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What Does Ethical Leadership in Business Look Like?

Doing the Right Thing and Being the Right Person

Ethical leadership is a critical component of an ethical organizational environment. The systems must be in place to establish a culture of responsibility, accountability, and trust but that matters little if top management does not walk the talk of ethics. For example, a CEO who acts solely in her best interest is more likely to make decisions that compromise ethical values such as honesty and integrity while one who acts on those values strives to do the right thing regardless of the consequences to oneself or the organization.

Ethical leaders are transparent; they know what decisions have to be made and why. Transparency is a virtue that lies between two extremes: one of secrecy and the other, disclosing everything even if stakeholders do not have a right to know. Transparency produces trust. It enables followers to rely on the information provided for their own decision-making needs.

There are a variety of definitions of ethical leaders. Brown et al. define it as “the demonstration of normatively appropriate conduct through personal actions and interpersonal relationships, and the promotion of such conduct to followers through two-way communication, reinforcement, and decision-making.” This definition emphasizes the need to influence others in the organization to act responsibly. Ethical leaders demonstrate good values through their words and actions. Ethical leadership is about influencing those in an organization to do the right thing; make the ethical choice.

There should be only one standard for both. All too many people believe that being ethical in business is less compelling than being ethical in one’s personal life. But ethics is not like a faucet you can turn on or off at whim. Virtuous behavior entails developing good habits and practicing them in each situation one encounters. Leadership

I have previously blogged about emotional intelligence, or the ability to understand and manage one’s own emotions. Leaders who possess this trait of character have the ability to understand and influence the emotions and behavior of others.

Cherry identifies five components of emotional intelligence:[3]

  • Self-awareness. Being conscious of your own feelings and motives. You know how your emotions affect yourself and others, and you don’t allow your emotions to control you.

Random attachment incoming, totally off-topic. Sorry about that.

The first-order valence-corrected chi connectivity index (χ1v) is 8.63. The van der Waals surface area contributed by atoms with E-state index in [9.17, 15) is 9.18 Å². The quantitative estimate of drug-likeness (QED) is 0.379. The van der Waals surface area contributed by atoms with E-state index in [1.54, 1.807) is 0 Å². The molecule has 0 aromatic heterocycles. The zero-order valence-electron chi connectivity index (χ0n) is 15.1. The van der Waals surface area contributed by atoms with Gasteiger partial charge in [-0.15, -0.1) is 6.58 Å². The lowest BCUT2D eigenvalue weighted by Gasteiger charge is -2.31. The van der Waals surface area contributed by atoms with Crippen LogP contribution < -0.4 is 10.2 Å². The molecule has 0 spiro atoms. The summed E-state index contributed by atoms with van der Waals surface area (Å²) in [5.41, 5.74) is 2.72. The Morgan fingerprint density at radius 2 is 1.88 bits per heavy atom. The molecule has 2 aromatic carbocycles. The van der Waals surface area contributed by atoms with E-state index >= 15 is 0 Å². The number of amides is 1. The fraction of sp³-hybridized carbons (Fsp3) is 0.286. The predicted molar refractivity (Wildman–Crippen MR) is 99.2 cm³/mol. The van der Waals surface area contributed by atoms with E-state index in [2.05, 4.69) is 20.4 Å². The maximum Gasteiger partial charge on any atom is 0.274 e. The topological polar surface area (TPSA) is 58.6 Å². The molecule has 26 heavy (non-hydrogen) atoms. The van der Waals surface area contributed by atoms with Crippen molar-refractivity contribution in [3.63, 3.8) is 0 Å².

• Self-regulation. You don’t make impulsive decisions. You think about the consequences of an action before deciding what to do.
  • Motivation. Motivation is about intent. You think about the big picture and assess how your actions will contribute to long-term success.
  • Empathy. You tend to be a good listener, slow to judge, and understanding of the needs and wants of others. For this reason, an emotionally intelligent person is often seen as a loyal, compassionate friend.
  • Social skills. Social skills make it easier for you to collaborate and work in teams. You tend to be an excellent leader because of your strong communication skills and ability to manage relationships.

The ability to influence others is an important component of establishing an ethical culture. Ethical culture promotes good governance. Consequently, a leader who can positively influence others is aware of the need to satisfy stakeholder needs and to resist the temptation of acting out of self-interest. Instead, they can regulate their behavior and do the right thing including to ward off pressures that might exist otherwise to compromise values and go along with wrongful decisions.

Linda Fisher Thornton her book, 7Lenses: Learning the Principles and Practices of Ethical Leadership, contends that the key to having an ethically run company is employing morally upstanding leaders. Thornton offers practical advice on the most important actions leaders can take to integrate ethical conduct into their organizations, including: